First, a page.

So on Saturday, I don’t know what I was thinking. But it didn’t even register. I was just like, “This guy needs help!” And I was off. Channeling my Dad the Fire Chief, or my Auntie who was a Flight Nurse on a helicopter. (See? I’m not kidding! We got first responders in the house!)

I do know that never at any point in this exchange did I think, “No way, I can’t help him.” And I think that’s because I lift weights now. I know it. The old Lauren would not have tried this. The old Lauren might’ve even been afraid.

There is a strange confidence that occurs when you realize “Hey, I’m strong.” It’s weird. But I’d have to say, pretty great too. I’m still always aware that this guy or that could be dangerous, but I am also more aware that I can fight back. I am more aware of what my body is and is not capable of, and that is a marvelous and incredibly freeing feeling. It’s autonomy. It’s agency. It’s POWER.

I take the drunk guy’s arm, and as if on cue, another guy sees this, stops and takes up the other side. Enter the Good Samaritan. He was like, “What happened? Can I help?”

I looked over, thankful. “Sure.” I give him a quick run down of the guy’s fall and then I said, “You take that arm, and we’ll backsquat him to his feet and shuffle him into the Uber.”

The Good Samaritan was like, “Backsquat?”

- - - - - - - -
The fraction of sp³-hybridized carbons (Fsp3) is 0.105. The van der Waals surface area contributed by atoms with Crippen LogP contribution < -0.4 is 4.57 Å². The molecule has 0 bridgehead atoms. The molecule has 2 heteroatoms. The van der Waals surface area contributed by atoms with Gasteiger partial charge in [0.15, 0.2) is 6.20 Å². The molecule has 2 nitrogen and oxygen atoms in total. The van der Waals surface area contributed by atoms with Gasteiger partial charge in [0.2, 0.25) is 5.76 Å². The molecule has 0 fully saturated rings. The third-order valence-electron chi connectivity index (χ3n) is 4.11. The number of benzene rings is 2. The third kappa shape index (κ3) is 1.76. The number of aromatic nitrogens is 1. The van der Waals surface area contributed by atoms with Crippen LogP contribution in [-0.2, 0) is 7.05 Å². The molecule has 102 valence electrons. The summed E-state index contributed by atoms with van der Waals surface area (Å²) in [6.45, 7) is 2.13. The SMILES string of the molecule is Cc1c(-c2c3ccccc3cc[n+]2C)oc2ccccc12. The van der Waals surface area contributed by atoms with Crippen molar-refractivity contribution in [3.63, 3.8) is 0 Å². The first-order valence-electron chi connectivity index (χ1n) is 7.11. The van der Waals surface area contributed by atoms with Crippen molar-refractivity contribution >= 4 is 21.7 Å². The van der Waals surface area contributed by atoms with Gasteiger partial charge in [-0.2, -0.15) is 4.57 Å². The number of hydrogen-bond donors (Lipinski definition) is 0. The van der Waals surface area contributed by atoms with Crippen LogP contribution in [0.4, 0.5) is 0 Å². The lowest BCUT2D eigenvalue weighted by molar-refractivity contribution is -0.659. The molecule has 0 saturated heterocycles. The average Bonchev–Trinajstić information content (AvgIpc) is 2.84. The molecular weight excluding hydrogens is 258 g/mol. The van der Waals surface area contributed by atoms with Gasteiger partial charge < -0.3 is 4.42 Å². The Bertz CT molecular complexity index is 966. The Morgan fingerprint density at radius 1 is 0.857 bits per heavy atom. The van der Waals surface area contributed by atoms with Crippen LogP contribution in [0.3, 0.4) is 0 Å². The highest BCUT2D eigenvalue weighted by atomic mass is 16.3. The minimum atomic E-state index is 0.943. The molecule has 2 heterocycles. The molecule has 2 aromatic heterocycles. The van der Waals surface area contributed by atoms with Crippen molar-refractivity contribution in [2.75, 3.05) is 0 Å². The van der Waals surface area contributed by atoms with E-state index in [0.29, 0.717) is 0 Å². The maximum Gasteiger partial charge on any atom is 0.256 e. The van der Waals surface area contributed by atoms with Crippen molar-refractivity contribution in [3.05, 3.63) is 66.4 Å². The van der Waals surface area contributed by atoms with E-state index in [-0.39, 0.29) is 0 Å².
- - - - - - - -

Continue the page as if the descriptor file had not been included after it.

And I laughed. “Yup. Use your glutes!” The Good Samaritan made some joke about being thankful for not skipping leg day, and on three we hoisted the guy quite easily, and got him into his Uber.

The driver never even looked up from his phone…

We shut the door to some mumbled “Thank you” from the drunk, and me and the Good Samaritan high-fived without saying another word. He went back to join his boyfriend, and I crossed the street to my place. If I hurried, my sandwich might still be warm.

I’ve talked about having a strong body (especially for female-identifying people) can be an act of resistance many times before. But now more than ever I am finding comfort in it.

On this night, my strong body also helped me comfort and care for my fellow man, something that the country and the world could use a lot more of, IMHO. And maybe if I never lifted weights, I wouldn’t have had the courage to attempt to help. And it certainly wouldn’t have been that easy.

Not only is my new strength a form of resistance, but also a conduit for assistance.

And I can’t help but think– Hell yes. I can be one of the helpers.  Mr. Rogers would be so proud.